In our case, we could not identify causative organism in blood, CSF or sputum cultures, but pneumococcal antigen was positive in CSF and sputum microscopy finding was in favour of presence of S. pneumoniae; history of prior antibiotic intake well explains all these things. Our hospital did not have the facility to do trans-oesophageal echocardiography and as the patient was recovering satisfactorily, we did not pursue for a trans-oesophageal echocardiography from another center. Improvement of mitral regurgitation on follow-up echocardiography supports that this regurgitation was an acute insult on the mitral valve.


Even in the modern antibiotic era, Austrian syndrome has a high mortality. Aggressive medical or combined medical and surgical approach can be life-saving. Early recognition of the condition is of paramount importance for selection of an appropriate treatment strategy and may determine outcome. So, a high index of clinical suspicion is warranted.



cerebrospinal fluid


acid fast bacilli


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Authors’ contributions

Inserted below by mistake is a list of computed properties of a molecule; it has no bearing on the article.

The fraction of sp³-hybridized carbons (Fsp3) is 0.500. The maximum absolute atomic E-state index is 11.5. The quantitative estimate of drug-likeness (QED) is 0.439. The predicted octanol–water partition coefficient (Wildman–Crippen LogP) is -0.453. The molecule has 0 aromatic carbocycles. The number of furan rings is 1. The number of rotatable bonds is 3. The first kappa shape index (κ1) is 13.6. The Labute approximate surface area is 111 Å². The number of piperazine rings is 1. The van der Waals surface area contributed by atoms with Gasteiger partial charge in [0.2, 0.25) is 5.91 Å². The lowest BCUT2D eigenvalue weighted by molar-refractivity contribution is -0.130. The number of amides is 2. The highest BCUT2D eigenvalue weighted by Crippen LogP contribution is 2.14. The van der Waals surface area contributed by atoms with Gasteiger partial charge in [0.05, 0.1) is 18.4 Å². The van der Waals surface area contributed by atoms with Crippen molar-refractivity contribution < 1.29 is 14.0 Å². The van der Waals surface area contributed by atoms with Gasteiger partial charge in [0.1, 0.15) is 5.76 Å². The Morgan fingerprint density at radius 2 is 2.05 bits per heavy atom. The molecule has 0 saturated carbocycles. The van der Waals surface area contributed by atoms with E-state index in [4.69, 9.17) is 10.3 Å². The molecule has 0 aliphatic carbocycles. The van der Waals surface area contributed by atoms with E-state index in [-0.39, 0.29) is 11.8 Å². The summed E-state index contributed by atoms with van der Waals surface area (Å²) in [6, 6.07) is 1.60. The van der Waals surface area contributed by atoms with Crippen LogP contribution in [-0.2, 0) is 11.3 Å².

MAR diagnosed and managed the case, collected data, followed-up the patient, did literature search and drafted the manuscript, SZ performed the echocardiographic follow-up, did literature search and helped in drafting manuscript, HFH managed and followed-up the case and collected data, SRA followed-up the case and collected data, KNU was the overall supervisor in managing the case and preparation of manuscript. All authors read and approved the final manuscript.


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Rahim, M.A., Zaman, S., Haque, H.F. et al. Successful medical management of a case of Austrian syndrome—an uncommon entity in the modern antibiotic era: a case report. BMC Res Notes 10, 456 (2017).